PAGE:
I just had one of my delicious modified Reubens, so I thought I would share my “recipe.” I’m sure I’m not the only one who dislikes corned beef and Swiss cheese! Before we start, I need to look up why Reubens are called Reubens because now I’m curious.
Okay, so it’s supposedly the name of the guy. Etymology isn’t a science, unfortunately, so there are a few origin stories. I used to listen to the Turn of Phrases podcast, which is super interesting! But I’m getting off topic. Back to Reubens!
Not using corned beef is more of a money saver than actual dislike, I guess. It’s gross (to me) by itself, but not bad on a sandwich. However, it’s more expensive than dried beef, so I get dried beef. Without further ado—
- Rye or marbled rye bread, seeded or seedless
- Dried beef or corned beef
- Sliced provolone or mozzarella cheese
- Thousand Island dressing
What You Do
Heat the griddle, skillet, panini press, whatever. Strain a few tablespoons of the sauerkraut as much as possible. Use a paper towel to dry it further if you want. The wetter the sauerkraut is, the sloppier your sandwich will be and we don’t want that.
Add a couple tablespoons of Thousand Island dressing to the kraut and mix it up. This is a preference, too. Just use as much kraut and dressing as you want and refrigerate the leftovers. You should have a light orange mess in front of you. If your kraut was in the fridge, you may want to nuke it for 15 to 30 seconds so it’s warm by the time your bread is toasty. Set this aside.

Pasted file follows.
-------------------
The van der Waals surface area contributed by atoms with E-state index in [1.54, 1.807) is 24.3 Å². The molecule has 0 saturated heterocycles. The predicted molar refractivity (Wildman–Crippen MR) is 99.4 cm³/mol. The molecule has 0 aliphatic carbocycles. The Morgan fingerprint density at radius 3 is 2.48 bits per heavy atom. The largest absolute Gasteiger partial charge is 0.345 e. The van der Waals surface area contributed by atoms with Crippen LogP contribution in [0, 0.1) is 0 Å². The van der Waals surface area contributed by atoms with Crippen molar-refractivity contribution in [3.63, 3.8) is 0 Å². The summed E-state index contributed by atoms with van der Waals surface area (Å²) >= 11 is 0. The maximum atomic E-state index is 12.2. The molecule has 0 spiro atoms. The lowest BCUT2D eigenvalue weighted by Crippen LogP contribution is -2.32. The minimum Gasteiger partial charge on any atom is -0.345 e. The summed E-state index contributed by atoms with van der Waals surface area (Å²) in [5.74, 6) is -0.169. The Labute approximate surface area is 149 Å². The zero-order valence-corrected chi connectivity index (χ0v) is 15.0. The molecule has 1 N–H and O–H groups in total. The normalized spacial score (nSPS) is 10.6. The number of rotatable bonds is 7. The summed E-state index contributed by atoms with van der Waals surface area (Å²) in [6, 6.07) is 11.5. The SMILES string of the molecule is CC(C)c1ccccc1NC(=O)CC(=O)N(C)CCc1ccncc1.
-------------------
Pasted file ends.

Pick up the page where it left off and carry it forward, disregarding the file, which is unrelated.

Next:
Grab your bread! I get Pepperidge Farms seedless rye, but it’s dealer’s choice. Butter the outsides of the bread like you do for grilled cheese sandwiches. All of your ingredients should be ready to go so your bottom slice of bread doesn’t burn before you get the sandwich constructed. The faster you throw your sandwich together, the better.
Place one slice of your bread butter-down on the skillet or press. Add one or two slices of cheese (I love melted cheese, so I use two). On top of that, place four or five slices of dried beef or corned beef. Dried beef is salty, so proceed with caution.
On top of the beef, fork your sauerkraut mix on the meat. Add one or two more slices of cheese. Yeah, I use a lot of cheese! Add the second piece of bread butter side up.
By this time, your bottom bread should be nice and toasty and the cheese melty. Flip your sandwich or close the press and let it fry for a few more minutes. Use your judgment, but around three minutes sounds about right. When the cheese is melted and the bread is toasty, carefully place your sandwich on a plate.
If you want to Dagwood it, add more meat and cheese and kraut mix, or even more bread! A super simple recipe (if you can flip the sandwich without making a mess) that’s super delicious!